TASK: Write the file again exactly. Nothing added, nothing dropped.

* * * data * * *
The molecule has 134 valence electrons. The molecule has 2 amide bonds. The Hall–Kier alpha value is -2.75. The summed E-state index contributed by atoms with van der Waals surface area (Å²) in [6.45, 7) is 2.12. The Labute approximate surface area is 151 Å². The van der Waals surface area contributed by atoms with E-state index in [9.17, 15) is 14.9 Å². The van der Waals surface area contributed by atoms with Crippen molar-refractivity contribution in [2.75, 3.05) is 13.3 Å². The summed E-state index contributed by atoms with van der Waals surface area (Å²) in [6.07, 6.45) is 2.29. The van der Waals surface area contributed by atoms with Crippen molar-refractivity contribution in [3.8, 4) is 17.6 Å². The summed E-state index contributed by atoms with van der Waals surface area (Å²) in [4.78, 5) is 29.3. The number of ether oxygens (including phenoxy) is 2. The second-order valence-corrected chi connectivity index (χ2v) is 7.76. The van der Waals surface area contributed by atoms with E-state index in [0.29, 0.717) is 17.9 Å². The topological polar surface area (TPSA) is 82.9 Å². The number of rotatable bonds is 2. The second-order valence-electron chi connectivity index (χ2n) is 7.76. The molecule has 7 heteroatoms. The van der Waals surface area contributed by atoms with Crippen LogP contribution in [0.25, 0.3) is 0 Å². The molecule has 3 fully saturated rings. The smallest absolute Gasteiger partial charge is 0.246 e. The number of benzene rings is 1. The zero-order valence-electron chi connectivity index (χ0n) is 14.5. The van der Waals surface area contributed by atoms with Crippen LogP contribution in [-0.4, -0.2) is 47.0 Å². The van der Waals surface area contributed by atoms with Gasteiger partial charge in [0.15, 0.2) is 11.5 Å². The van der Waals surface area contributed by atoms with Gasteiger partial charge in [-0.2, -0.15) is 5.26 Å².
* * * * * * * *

The molecule has 134 valence electrons. The molecule has 2 amide bonds. The Hall–Kier alpha value is -2.75. The summed E-state index contributed by atoms with van der Waals surface area (Å²) in [6.45, 7) is 2.12. The Labute approximate surface area is 151 Å². The van der Waals surface area contributed by atoms with E-state index in [9.17, 15) is 14.9 Å². The van der Waals surface area contributed by atoms with Crippen molar-refractivity contribution in [2.75, 3.05) is 13.3 Å². The summed E-state index contributed by atoms with van der Waals surface area (Å²) in [6.07, 6.45) is 2.29. The van der Waals surface area contributed by atoms with Crippen molar-refractivity contribution in [3.8, 4) is 17.6 Å². The summed E-state index contributed by atoms with van der Waals surface area (Å²) in [4.78, 5) is 29.3. The number of ether oxygens (including phenoxy) is 2. The second-order valence-corrected chi connectivity index (χ2v) is 7.76. The van der Waals surface area contributed by atoms with E-state index in [0.29, 0.717) is 17.9 Å². The topological polar surface area (TPSA) is 82.9 Å². The number of rotatable bonds is 2. The second-order valence-electron chi connectivity index (χ2n) is 7.76. The molecule has 7 heteroatoms. The van der Waals surface area contributed by atoms with Crippen LogP contribution in [0.25, 0.3) is 0 Å². The molecule has 3 fully saturated rings. The smallest absolute Gasteiger partial charge is 0.246 e. The number of benzene rings is 1. The zero-order valence-electron chi connectivity index (χ0n) is 14.5. The van der Waals surface area contributed by atoms with Crippen LogP contribution in [-0.4, -0.2) is 47.0 Å². The van der Waals surface area contributed by atoms with Gasteiger partial charge in [0.15, 0.2) is 11.5 Å². The van der Waals surface area contributed by atoms with Gasteiger partial charge in [-0.2, -0.15) is 5.26 Å².